As I mentioned above, I liked the way they handled his hyper-senses, specifically his "radar vision". Actually, I think they handled this slightly better than the comics, in that he needed to have a sound to detect the echo (bats are constantly screaming, at a frequency we can't hear, to provide this). So, the way he saw Elektra's face in the rain was pretty nifty. Mind you, they could have handled that the same way that "normal" blind people see faces, i.e. by him touching her. I would have liked to see a special effect for him reading the embossed card. The way I'd imagine that working is that you'd see one letter at a time, as his finger moves along, or even just part of each letter (e.g. one stroke of a W). It wasn't clear from the film whether he could read normal writing (as he does in the comic), or whether he had to use braille - possibly that was a deliberate choice to be vague. I certainly think he should be able to read handwritten stuff, as even I can detect the indentation in the page that a pen makes. The printed page would be more of a grey area.

My only real complaint about the film is that they overpowered him. Basically, there's no way he should be able to leap around the way he did, or be fast enough to dodge a speeding bullet. That's fine for Spider-Man, but not for Daredevil. Personally, I was far more impressed by him doing a hand-stand on the edge of the roof of a tall building. That's something that I could theoretically do, if I trained hard enough. It's also something that could easily kill me if I did it wrong. Whereas leaping 10 feet up in the air is clearly out of my league, and if I do a small jump then I just stay put where I am (i.e. no harm automatically comes to me). I hope that they tone this aspect down if they make a sequel.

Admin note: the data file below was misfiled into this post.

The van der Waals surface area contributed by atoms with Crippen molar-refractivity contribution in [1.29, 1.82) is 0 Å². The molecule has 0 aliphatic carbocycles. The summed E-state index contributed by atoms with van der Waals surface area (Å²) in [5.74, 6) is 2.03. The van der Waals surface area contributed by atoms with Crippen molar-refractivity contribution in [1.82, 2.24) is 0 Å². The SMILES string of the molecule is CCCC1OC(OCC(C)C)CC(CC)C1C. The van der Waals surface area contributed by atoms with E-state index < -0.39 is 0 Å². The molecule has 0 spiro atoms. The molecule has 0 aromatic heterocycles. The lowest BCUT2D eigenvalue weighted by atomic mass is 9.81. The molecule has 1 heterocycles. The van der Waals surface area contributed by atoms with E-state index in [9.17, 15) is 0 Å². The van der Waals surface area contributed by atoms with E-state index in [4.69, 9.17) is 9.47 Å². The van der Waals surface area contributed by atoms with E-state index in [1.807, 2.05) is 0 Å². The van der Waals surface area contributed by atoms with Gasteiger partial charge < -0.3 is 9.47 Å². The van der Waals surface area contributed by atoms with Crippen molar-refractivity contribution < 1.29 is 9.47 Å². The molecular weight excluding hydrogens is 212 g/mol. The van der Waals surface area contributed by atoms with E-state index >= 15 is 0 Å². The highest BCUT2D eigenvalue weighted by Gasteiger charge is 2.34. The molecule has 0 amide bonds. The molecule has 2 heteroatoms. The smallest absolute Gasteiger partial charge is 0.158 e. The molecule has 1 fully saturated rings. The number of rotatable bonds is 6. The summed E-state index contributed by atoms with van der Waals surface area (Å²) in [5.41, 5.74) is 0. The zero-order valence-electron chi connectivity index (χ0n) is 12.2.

I liked the way they handled the Kingpin and Bullseye. Minor changes from the comics (i.e. the Kingpin is now black, and Bullseye doesn't have a costume), but I have no problem with that. In fact, they almost Bullseye made into a likeable character, much like the Terminator (from the first film), with the way he casually killed people who were irritating him. I have mixed feelings about the scene where he got a bullet through his hands. The Punisher did this to him a while back in the comics (when he was experimenting with non-lethal forms of punishment), and I can see why it's appropriate for the character, since he relies on his dexterity so much. On the other hand, the film played up the stigmata association, which just felt clumsy. Digressing slightly, I've never attached any religious significance to people who get wounds in the palms of their hands, since when the Romans crucified people they put the nails through the wrists. There's a gap in the wristbone, which holds a nail quite conveniently, whereas if you had a nail through your palm, then put your weight on it, it would just rip through your hand, and you'd fall off the cross. Anyway, back to the film.

One odd aspect about the Kingpin was his public image. In the comics, the idea is that everyone knows who he is, but nobody can prove it (much like Al Capone). In the film, they said that nobody knew who the Kingpin was, which is how he was able to frame Elektra's father. So, that suggests that his cover story works - everyone thinks he's a legitimate businessman. On the other hand, Matt Murdock refused to take him on as a client at the party, saying "We only represent people who are innocent." There are ways around that, but it feels like a bit of a mismatch between two versions of the plot.

Anyway, I'll conclude as I started, by saying that this is a good film, and well worth watching. Following on from Spider-Man and X-Men, it bodes well for Marvel's future projects in this area.

This page was last updated on 2003-12-29 by John C. Kirk